A survey carried out by the Federation of Fruit Producers of Chile, Fedefruta, reveals that the lack of workers for agricultural work, especially in fruit growing, is more serious than feared. The results indicate that more than half of the fruit producers have 50 to 70% fewer workers for the tasks in orchards or facilities.
"Most of the fruit growers that are currently harvesting fruit are in this range and if this situation continues up to September, we'll have a deficit of more than 150,000 workers for critical tasks,” stated the president of Fedefruta, Jorge Valenzuela.
According to the survey, the Maule Region has the greatest deficit of workers, with an average of 52%.
Almost half of the producers surveyed said that, due to the difficulty of having enough workers, they had to increase their average salary offer by 20% to 30%, and almost 28% of the interviewed said they had increased them by 40 to 50%.
The situation is particularly complex in the Coquimbo Region, where, even though producers increased the average remuneration offer by more than 50% because they needed labor for the citrus harvest, the shortage of personnel for these tasks was as high as 48.7%. "Producers in this area had to leave some fruit unharvested, which means they lost the work of an entire year," Valenzuela added.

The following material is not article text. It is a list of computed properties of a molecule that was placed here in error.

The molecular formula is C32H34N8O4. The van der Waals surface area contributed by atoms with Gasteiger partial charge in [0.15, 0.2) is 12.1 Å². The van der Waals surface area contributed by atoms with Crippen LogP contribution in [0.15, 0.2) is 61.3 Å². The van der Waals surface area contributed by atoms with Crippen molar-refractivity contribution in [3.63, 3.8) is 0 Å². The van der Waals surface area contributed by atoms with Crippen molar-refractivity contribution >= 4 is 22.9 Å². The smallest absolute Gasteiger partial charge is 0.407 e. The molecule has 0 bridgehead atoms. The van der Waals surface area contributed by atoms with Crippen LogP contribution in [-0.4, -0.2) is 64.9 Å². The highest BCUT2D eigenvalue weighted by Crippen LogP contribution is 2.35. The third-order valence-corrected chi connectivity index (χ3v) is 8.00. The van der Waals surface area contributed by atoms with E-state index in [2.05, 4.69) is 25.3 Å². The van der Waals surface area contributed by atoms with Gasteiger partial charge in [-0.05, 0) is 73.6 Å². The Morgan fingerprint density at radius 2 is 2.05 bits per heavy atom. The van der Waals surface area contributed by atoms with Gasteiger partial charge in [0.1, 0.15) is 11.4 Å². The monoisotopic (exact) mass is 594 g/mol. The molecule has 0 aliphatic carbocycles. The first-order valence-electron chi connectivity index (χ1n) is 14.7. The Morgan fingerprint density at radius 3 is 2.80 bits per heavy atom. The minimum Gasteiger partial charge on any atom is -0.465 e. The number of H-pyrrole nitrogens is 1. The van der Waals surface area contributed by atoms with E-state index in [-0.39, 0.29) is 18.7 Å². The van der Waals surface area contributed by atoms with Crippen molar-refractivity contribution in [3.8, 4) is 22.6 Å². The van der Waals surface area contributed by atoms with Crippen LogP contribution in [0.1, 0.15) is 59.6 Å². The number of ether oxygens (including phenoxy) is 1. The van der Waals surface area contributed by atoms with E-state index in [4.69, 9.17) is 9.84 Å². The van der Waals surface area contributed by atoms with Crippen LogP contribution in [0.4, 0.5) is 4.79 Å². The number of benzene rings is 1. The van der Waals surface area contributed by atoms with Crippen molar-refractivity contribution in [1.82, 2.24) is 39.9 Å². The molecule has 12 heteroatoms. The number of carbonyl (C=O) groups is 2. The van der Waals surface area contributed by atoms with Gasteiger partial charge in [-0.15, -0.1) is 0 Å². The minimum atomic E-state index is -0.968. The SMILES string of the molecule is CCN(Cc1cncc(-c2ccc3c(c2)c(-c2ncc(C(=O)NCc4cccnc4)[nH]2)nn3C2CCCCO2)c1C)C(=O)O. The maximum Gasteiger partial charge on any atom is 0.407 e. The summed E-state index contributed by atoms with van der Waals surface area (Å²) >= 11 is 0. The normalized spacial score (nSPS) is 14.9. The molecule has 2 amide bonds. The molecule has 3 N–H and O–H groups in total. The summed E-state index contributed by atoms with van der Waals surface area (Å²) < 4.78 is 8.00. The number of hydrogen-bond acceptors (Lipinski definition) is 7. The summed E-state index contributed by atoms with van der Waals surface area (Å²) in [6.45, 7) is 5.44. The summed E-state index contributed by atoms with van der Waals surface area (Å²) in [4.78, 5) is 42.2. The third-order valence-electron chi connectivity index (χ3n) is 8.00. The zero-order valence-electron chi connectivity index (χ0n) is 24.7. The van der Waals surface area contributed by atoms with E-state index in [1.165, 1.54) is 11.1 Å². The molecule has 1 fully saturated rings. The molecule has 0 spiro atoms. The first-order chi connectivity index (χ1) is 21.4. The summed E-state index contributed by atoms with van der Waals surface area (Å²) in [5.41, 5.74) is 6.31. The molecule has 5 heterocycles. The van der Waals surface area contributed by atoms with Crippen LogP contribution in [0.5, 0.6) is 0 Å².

When asked why it's been so difficult to get enough labor for agricultural tasks in these months, 92% of the interviewees said that workers feared losing the support they get from the state if they signed a work contract. That's why Fedefruta believes that it is key to design a campaign so that the population understands that they can work without giving up those benefits during the pandemic.
36% said there was a lack of foreign workers, due –among other factors– to the closure of borders due to the health alert. In addition, 28% said that workers couldn't leave their homes because they had to take care of their children, as they couldn't go to school.
20.3% said that there are workers and families who fear being infected. Finally, only 15% said they had problems due to the restriction of movement between quarantined communes and regions.
It is worrying that almost half of those surveyed (49%) estimated that, if the situation continues between now and the summer period, they will have to stop harvesting 20% to 30% of their production. 23% of those consulted said they would be unable to harvest 40% to 60% of their production.